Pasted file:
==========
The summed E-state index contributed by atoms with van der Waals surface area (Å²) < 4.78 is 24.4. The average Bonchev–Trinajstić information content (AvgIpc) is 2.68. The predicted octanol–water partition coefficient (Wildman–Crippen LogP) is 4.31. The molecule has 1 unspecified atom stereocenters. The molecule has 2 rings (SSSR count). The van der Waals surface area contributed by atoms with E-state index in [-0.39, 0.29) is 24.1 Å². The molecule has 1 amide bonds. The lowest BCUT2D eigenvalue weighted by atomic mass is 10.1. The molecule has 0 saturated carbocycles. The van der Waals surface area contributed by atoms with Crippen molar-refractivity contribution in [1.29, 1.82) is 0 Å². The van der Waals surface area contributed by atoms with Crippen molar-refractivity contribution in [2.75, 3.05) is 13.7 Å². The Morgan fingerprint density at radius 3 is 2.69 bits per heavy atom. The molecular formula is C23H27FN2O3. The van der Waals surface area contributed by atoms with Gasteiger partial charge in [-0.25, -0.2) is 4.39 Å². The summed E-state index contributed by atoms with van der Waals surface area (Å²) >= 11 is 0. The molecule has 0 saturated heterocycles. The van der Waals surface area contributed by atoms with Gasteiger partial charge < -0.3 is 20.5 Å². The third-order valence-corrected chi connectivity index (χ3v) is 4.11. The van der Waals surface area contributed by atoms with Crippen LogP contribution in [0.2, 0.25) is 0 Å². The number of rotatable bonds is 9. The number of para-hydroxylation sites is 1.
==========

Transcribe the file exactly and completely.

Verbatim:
The summed E-state index contributed by atoms with van der Waals surface area (Å²) < 4.78 is 24.4. The average Bonchev–Trinajstić information content (AvgIpc) is 2.68. The predicted octanol–water partition coefficient (Wildman–Crippen LogP) is 4.31. The molecule has 1 unspecified atom stereocenters. The molecule has 2 rings (SSSR count). The van der Waals surface area contributed by atoms with E-state index in [-0.39, 0.29) is 24.1 Å². The molecule has 1 amide bonds. The lowest BCUT2D eigenvalue weighted by atomic mass is 10.1. The molecule has 0 saturated carbocycles. The van der Waals surface area contributed by atoms with Crippen molar-refractivity contribution in [1.29, 1.82) is 0 Å². The van der Waals surface area contributed by atoms with Crippen molar-refractivity contribution in [2.75, 3.05) is 13.7 Å². The Morgan fingerprint density at radius 3 is 2.69 bits per heavy atom. The molecular formula is C23H27FN2O3. The van der Waals surface area contributed by atoms with Gasteiger partial charge in [-0.25, -0.2) is 4.39 Å². The summed E-state index contributed by atoms with van der Waals surface area (Å²) >= 11 is 0. The molecule has 0 saturated heterocycles. The van der Waals surface area contributed by atoms with Gasteiger partial charge < -0.3 is 20.5 Å². The third-order valence-corrected chi connectivity index (χ3v) is 4.11. The van der Waals surface area contributed by atoms with Crippen LogP contribution in [0.2, 0.25) is 0 Å². The number of rotatable bonds is 9. The number of para-hydroxylation sites is 1.